Back in the days when I was a slug whose only life purpose was eating gallons of vanilla ice cream, I probably wouldn’t have predicted I would reach old age surrounded with people that cared about me.
Being part of a community is key to survival. So a key survival skill is knowing how to relate. In my own life story, it was the Feldenkrais Method that helped me discover a healthy way of being in the world where I could make meaningful human social connections.
One night a couple of years ago, I went out dancing and met the love of my life. But before I went out that night I had a serious argument back and forth about whether I should go.
Luckily, by this time, I had significant practice in being more comfortable with discomfort.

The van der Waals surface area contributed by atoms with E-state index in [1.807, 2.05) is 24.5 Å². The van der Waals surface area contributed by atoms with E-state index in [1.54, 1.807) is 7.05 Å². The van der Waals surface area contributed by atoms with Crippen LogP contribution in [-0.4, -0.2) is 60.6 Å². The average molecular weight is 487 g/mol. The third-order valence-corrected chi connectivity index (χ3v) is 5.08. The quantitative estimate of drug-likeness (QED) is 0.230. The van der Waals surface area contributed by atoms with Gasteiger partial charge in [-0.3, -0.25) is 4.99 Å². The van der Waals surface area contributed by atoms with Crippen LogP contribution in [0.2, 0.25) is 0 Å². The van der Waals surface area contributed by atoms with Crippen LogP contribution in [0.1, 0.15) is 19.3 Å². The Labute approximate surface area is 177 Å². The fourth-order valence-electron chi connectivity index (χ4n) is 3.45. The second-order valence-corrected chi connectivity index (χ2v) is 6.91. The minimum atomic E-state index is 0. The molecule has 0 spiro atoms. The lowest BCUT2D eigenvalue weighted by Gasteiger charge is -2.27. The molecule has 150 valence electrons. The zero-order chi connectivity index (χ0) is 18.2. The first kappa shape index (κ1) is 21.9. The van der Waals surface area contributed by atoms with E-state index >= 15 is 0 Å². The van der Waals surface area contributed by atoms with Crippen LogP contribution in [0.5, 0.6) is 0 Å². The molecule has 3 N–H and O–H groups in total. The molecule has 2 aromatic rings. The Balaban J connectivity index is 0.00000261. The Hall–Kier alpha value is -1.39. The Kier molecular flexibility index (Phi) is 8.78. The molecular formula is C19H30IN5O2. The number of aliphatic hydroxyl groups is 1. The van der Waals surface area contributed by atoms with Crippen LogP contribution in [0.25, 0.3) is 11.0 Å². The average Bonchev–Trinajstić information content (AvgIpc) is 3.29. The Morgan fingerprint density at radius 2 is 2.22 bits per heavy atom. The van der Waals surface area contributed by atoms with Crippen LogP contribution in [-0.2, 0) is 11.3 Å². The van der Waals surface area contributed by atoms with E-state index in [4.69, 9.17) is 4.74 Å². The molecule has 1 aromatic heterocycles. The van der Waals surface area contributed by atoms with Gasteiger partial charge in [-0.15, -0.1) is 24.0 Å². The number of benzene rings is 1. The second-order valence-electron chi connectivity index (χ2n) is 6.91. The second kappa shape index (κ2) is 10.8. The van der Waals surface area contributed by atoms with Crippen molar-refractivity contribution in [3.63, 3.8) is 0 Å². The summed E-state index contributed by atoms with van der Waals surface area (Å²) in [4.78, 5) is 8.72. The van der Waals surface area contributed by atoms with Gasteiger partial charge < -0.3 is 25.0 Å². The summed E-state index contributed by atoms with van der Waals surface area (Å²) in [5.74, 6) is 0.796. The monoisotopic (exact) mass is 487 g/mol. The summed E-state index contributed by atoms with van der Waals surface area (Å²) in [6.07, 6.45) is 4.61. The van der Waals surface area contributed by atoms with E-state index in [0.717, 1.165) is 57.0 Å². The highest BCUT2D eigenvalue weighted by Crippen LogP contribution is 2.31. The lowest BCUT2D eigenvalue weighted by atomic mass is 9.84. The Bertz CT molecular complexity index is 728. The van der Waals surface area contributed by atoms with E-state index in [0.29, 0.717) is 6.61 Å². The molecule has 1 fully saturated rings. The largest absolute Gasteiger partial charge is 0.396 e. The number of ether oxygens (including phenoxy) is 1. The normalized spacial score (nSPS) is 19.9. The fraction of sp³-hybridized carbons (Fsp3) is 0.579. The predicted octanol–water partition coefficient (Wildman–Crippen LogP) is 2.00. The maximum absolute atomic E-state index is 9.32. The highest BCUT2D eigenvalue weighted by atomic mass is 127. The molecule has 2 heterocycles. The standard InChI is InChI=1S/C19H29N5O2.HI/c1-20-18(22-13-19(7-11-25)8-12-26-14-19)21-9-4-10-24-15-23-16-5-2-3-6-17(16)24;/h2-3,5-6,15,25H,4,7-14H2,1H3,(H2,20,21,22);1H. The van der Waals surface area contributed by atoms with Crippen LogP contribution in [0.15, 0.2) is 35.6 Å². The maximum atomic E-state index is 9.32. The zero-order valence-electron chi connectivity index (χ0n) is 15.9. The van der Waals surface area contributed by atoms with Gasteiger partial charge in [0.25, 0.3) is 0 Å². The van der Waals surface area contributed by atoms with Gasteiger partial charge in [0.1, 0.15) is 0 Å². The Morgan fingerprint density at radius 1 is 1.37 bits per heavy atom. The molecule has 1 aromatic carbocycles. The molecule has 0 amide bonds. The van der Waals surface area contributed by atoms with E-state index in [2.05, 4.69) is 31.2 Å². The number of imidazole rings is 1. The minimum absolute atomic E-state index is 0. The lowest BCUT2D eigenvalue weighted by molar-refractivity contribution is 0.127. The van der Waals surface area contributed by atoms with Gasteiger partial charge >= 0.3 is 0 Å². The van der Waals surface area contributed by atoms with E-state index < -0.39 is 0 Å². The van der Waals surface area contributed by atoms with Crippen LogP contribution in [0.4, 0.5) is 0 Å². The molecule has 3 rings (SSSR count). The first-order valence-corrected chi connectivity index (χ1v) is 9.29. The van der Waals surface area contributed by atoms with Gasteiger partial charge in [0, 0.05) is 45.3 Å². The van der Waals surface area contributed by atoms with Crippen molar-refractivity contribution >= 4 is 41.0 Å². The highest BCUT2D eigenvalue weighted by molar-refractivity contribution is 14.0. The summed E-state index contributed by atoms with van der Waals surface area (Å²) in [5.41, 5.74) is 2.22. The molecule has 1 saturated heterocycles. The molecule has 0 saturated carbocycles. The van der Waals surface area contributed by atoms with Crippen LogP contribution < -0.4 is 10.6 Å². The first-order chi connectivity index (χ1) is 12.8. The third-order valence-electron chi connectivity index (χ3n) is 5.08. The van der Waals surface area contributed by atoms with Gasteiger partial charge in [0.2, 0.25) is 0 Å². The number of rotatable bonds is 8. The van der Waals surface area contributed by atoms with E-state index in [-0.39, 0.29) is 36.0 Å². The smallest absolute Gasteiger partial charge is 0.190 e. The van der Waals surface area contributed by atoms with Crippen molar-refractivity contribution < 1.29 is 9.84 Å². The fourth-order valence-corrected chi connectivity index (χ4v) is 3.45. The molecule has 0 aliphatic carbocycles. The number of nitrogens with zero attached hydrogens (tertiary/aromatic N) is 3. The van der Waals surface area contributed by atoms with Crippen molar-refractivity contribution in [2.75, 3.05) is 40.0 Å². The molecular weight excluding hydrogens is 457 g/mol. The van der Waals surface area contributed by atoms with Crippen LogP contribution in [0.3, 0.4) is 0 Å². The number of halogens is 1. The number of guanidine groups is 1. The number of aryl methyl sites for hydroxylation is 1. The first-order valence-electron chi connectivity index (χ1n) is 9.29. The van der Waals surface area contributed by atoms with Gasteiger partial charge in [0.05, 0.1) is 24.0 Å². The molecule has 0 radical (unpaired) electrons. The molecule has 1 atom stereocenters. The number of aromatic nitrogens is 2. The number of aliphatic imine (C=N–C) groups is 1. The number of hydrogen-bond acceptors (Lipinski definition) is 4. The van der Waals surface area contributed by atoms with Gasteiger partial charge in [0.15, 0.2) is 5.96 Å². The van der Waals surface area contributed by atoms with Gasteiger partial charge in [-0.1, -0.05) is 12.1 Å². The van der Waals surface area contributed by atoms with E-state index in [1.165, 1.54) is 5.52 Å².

This is why finding my own handwriting as a Feldenkrais practitioner has meant moving away from trying to sell the Method as a “better movement” practice.
To believe my own words as I speak them, I’ve found it necessary to find vocabulary that will point my students towards the possibility of experiencing the same kind of transformation that I did.
It became necessary to completely reimagine myself – including the part of my self-image that I’m describing when I tell someone, “I’m a Feldenkrais practitioner.”
What I teach is a process for learning how to become more comfortable in your own skin.
This, in turn, means arriving at a place where it becomes easier to show your insides to the outside world and connect with other people based on who you truly are – not a mask you wear to appear to others as you might think you “should be.”
Along the way, you will also experience “better movement”, but you will also experience plenty of challenges and the sometimes agonizing choice between perpetuating familiar and self-destructive habits or diving into the unknown without any guarantees.